As mentioned above, another possible refinement of the model, which can be included in the "Level 2" circuit 28 is a provision for more accurate representation of the torque in the system. Specifically, the motor torque can be assumed to be divisible into the "spring" torque and the "friction" torque. That is, the spring torque, in the rotational case, is defined as Ks θ, and the friction torque is defined as Kf θ. These terms can be separately subtracted from the product of the current and the torque constant KT to produce a better estimate of the net torque providing acceleration. This estimate can then be divided by J, the moment of inertia, and the resulting signal can be integrated as before. In the case of linear motion, one would substitute the spring force and the damping force due to friction, instead of the spring and friction torques described above.
The circuit of the present invention is comparatively free of electrical "noise". The velocity estimation circuit works by integrating, not differentiating, so the signals produced are relatively smooth.
The invention can be implemented by either analog or digital means. Thus, for example, integrators 30 and 32, in FIG. 3, can be amplifiers configured to integrate, or they can be finite-increment algorithms programmed on a digital computer. In the latter case, the motor current would need to be sampled repeatedly, at discrete intervals, and converted into a digital signal, before being fed into the velocity estimation circuit. The encoder would also need to supply a digitized indication of shaft position to the estimation circuit. All of the other circuit elements could easily be represented digitally, in a computer program. The digital output of the velocity estimation circuit would then be converted into analog form, for use in controlling the motor.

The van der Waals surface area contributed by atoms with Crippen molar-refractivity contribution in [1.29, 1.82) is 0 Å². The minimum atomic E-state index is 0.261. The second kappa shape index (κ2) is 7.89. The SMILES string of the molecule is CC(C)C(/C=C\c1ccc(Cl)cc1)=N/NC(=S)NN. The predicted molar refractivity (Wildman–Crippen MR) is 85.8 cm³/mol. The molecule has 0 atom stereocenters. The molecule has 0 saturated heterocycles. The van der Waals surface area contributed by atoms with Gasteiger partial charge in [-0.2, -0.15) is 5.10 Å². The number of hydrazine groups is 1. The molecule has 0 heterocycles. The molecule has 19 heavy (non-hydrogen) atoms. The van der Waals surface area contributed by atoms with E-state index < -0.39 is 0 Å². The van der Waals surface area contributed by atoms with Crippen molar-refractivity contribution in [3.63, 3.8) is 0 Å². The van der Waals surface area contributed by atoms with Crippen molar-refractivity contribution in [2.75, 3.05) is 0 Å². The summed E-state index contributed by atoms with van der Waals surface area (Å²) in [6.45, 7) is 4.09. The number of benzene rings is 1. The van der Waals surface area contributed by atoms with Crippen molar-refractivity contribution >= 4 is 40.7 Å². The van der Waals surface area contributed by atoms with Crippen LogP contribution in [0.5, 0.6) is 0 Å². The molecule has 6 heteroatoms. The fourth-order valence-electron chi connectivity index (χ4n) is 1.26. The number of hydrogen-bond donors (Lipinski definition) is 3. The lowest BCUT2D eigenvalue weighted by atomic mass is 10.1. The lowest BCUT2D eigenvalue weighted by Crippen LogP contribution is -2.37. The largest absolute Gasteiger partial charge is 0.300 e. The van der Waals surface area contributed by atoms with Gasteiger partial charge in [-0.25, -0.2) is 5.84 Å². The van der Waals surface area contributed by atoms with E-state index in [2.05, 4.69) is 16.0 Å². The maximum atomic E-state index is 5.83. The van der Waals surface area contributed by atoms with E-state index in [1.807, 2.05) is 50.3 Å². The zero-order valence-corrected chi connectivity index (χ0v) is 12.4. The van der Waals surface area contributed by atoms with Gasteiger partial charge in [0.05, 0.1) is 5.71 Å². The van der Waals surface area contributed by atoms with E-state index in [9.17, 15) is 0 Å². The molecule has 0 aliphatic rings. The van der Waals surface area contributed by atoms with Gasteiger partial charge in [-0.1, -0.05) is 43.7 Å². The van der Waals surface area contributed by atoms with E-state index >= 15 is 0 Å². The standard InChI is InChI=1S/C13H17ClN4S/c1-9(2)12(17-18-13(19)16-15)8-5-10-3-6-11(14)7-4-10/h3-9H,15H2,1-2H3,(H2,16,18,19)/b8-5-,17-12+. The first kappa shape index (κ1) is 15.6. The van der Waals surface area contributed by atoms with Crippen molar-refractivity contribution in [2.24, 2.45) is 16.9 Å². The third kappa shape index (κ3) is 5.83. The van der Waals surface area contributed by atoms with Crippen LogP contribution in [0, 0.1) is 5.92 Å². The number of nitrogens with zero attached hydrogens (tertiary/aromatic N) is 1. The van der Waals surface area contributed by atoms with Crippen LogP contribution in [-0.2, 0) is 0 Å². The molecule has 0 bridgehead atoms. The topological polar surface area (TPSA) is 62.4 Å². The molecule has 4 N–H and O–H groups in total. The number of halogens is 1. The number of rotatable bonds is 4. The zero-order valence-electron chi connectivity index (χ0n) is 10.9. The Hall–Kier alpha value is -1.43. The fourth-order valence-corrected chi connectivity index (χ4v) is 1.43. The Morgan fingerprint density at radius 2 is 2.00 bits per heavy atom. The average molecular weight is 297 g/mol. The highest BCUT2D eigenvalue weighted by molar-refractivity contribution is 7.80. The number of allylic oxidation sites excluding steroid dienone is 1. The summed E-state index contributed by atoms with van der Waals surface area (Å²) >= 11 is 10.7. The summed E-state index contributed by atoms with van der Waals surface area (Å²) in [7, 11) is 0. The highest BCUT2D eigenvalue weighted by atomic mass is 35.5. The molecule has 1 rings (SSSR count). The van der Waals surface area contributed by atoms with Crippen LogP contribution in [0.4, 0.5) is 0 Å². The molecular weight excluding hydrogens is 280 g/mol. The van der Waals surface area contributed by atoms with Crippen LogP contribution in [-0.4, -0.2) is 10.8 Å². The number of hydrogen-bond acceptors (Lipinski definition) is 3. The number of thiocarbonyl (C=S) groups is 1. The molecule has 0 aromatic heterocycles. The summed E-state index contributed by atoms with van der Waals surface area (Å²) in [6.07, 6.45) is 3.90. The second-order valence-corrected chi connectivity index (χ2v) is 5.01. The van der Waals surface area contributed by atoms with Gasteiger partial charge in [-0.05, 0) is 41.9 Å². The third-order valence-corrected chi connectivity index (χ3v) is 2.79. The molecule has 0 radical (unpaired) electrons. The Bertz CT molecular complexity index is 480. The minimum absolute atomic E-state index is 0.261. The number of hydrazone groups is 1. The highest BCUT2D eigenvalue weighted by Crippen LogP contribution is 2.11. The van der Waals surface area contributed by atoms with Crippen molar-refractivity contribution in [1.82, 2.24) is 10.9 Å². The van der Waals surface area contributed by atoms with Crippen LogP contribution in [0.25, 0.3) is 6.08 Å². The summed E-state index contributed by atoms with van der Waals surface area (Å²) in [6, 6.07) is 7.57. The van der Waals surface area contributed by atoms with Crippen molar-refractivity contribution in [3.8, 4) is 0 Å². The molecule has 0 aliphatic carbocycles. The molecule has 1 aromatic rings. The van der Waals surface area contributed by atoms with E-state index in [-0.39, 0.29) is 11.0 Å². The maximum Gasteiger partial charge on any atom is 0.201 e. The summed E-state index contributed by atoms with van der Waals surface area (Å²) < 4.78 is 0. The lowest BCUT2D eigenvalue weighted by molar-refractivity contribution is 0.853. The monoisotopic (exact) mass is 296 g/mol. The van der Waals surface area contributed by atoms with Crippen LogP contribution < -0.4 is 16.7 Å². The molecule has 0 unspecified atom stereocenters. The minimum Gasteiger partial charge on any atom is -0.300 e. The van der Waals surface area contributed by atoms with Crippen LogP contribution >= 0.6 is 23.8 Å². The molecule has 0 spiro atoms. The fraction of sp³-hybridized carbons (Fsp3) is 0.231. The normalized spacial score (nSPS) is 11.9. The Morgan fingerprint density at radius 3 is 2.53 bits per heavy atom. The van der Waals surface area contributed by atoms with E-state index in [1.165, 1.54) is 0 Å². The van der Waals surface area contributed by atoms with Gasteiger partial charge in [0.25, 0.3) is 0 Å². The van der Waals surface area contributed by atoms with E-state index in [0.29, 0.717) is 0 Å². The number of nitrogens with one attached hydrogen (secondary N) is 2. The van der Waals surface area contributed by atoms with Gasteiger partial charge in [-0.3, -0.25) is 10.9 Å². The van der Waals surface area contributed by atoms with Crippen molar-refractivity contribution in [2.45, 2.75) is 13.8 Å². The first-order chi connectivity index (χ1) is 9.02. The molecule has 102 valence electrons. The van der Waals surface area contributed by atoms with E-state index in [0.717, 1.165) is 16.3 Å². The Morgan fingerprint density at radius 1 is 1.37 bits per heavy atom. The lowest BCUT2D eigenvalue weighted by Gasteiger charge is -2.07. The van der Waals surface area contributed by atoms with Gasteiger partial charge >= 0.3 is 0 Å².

Also, the "Level 2" adaptive parameter adjustments can also be implemented either by analog or digital means.
The invention has been described with respect to a command current applied to a servo amplifier which provides a corresponding current to a motor or actuator. The invention could also be used with a voltage-driven motor or actuator. One could either calculate the current in the motor, or could measure the current directly. The operation of the invention would be otherwise the same. This latter alternative is considered within the scope of the invention.
While the invention has been described with respect to specific embodiments, it is understood that the invention can be modified in many ways, within the scope of the above disclosure. The type of motor can be varied. The invention is not limited to either linear or rotational motion. The specific design of the comparators, summers, and integrators used in the velocity estimating circuit can be varied. There are also many variations possible in the circuit of block 28, and only some of the possibilities have been discussed. These and other similar modifications are to be considered within the spirit and scope of the following claims.
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|Jun 15, 1987||AS||Assignment|
Owner name: PERFORMANCE CONTROLS, INC., 433 CAREDEAN DR., HORS
Free format text: ASSIGNMENT OF ASSIGNORS INTEREST.;ASSIGNORS:GOFF, KENNETH W.;CHIZEVER, GARY E.;REEL/FRAME:004744/0830
Effective date: 19870609
Owner name: PERFORMANCE CONTROLS, INC., PENNSYLVANIA
Free format text: ASSIGNMENT OF ASSIGNORS INTEREST;ASSIGNORS:GOFF, KENNETH W.;CHIZEVER, GARY E.;REEL/FRAME:004744/0830
Effective date: 19870609
|Jun 19, 1992||FPAY||Fee payment|
Year of fee payment: 4
|Jun 7, 1996||FPAY||Fee payment|
Year of fee payment: 8
|May 11, 2000||FPAY||Fee payment|
Year of fee payment: 12